Monday, June 27, 2022

England are limited by a busy schedule that shows no sign of slowing down

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Good news for those of you worried about missing out on summer football. It will be back before you know it. On Tuesday night, the final whistle will sound for the final of England’s four summer games against Hungary in Molineux, bringing the 2021/22 season to a close, only for the 2022/23 Premier League fixtures to be released on Thursday morning. It will no doubt be a long, wasted and lonely 36 hours or so on the borderline between one seemingly never-ending campaign and the next, but somehow I think we’re getting through it.

A season that started with some of Gareth Southgate’s players still on holiday after their exertions at the European Championships will end with those same players again in need of a long break.

That was certainly the impression conveyed by Saturday’s goalless draw in Molineux against Italy, which started as an open, engaged battle with chances at both ends but deteriorated sharply. A carefree mood was slowly turning into a question of why we should care about these games at all.

Whilst there would be little option but to play the Nations League now due to a Covid affected calendar, a Winter World Cup and the need for the revenue it generates for the national associations, few would argue that its scheduling on The end of a long season is definitely an advantage. However, it is worth noting that there have been few complaints from the England players themselves, who have called it a challenge to be faced.

James Ward-Prowse spoke this week about the pride and honor of playing for England, even after clocking nearly 3,800 minutes for his club this season alone. Kalvin Phillips’ past year has been a long history of injury frustration – he even picked up a new one this week – but he has had no complaints during his post-game media work. “I think if you could watch us train with the intensity every day, you wouldn’t look at us and say we’re tired,” he said.

That may be the case, but when the likes of Kevin De Bruyne and Gareth Bale have openly questioned the strain that busy schedules are putting on their bodies, they’ve generally sounded more convincing. Southgate has also been careful not to criticize the schedule, instead welcoming the rare opportunity he has to work with his players at length and in detail, but the England manager admitted on Saturday night that the calendar is taking its toll.

In his press conference after the game, he again spoke of “protocol management”. He had previously admitted that he was practically forced to play a back three in the opening defeat to Hungary in Budapest due to the circumstances of the player’s condition and load management. If this is the prep time Southgate has been longing for, it feels fraught with compromise and far from ideal.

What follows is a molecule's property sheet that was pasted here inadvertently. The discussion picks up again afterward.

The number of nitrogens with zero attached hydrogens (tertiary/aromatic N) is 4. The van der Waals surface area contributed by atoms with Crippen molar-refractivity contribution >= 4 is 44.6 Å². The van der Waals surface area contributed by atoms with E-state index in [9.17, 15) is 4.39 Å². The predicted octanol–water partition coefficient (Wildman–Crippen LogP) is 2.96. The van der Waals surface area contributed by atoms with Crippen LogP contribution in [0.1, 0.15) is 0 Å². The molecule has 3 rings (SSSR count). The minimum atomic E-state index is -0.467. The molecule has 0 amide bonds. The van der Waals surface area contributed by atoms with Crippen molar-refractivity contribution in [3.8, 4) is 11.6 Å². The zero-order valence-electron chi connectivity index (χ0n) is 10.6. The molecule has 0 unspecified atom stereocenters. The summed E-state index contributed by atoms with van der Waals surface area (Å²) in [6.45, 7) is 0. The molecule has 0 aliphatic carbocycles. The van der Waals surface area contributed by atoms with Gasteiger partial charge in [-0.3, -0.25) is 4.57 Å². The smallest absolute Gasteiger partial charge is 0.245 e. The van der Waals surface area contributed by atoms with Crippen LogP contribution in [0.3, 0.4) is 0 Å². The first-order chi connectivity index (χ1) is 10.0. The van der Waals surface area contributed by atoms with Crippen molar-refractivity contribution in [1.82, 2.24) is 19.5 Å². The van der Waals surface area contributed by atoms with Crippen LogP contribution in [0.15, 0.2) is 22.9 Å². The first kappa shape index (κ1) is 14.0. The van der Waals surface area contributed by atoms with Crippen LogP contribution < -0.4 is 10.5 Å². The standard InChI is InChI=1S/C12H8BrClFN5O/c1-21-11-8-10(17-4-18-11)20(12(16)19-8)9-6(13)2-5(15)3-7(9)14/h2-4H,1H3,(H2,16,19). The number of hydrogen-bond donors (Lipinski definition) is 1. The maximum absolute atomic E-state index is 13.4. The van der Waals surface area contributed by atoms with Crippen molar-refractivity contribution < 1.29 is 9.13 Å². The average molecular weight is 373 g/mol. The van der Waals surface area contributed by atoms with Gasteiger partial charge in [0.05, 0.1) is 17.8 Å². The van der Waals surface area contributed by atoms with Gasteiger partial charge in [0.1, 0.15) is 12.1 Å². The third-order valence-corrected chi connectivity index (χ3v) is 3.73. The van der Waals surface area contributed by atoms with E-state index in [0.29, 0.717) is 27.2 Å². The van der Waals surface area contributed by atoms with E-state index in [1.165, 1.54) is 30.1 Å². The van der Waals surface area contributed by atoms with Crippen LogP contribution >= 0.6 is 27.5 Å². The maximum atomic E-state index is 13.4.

“I think it’s manageable, but the demands on the players are enormous and I think we’re all aware that we can’t keep expanding the calendar,” he said when asked about the schedule, pointing to the implications of the pandemic are still being felt. “Everything is compressed, competitions are added, but nothing is taken out. In the end, I’m sure players will get more and understandably a voice in this, and they should have a voice.”

It’s not just a problem in international football. None of the club game’s various stakeholders were willing to sacrifice their part of the calendar. Both sides must reckon with the consequences. Southgate and his contemporaries in international management are the ones feeling the pressure right now. After Hungary, England has only two games left before the World Cup. With a packed weekday schedule in the autumn, the England manager doesn’t anticipate that there won’t even be an opportunity to meet his side remotely in the period between camp in September and the trip to Qatar.

“That’s why we’ve had to see certain players in the last couple of games because there’s no way to gauge them later,” he said. Playing in a largely empty Molineux due to a stadium ban didn’t help either, as did meeting a decidedly second-tier Italian team who don’t have World Cup worries to worry about, having failed to qualify.

At Christmas, however, it will be the turn of the clubs. Those players who reach the World Cup final on December 18 return from duty and have a round of league games to play on Boxing Day. Notably, the Carabao Cup round of 16 is scheduled for December 21st. The sheer volume of games to be packed by either side of Qatar means club managers will have to make difficult selection decisions well before the tournament begins and likely well after.

And so the concern watching Saturday’s goalless draw at Molineux was that it was a window into the coming season, which will be planned and fleshed out in just a few days. It’s going to be one where compromises have to be constantly made just to keep everything working.

The Football Association has called for no Big Six matches to be played the weekend before the World Cup, although even Southgate admits the benefits would be “marginal” in an already compressed schedule. The intensity alone this weekend in November will be interesting.

Hopefully 2022-23 will be the final season before a welcome return to something akin to the pre-pandemic and pre-Qatar World Cup calendar. But with Euro 2024 in sight, a new, expanded Champions League format set to begin the following season and an unrelenting thirst for eyeballs from organizers, anything that once seemed normal seems a long way off and the last few weeks of a season pushing its limits feels like a glimpse into the near future.

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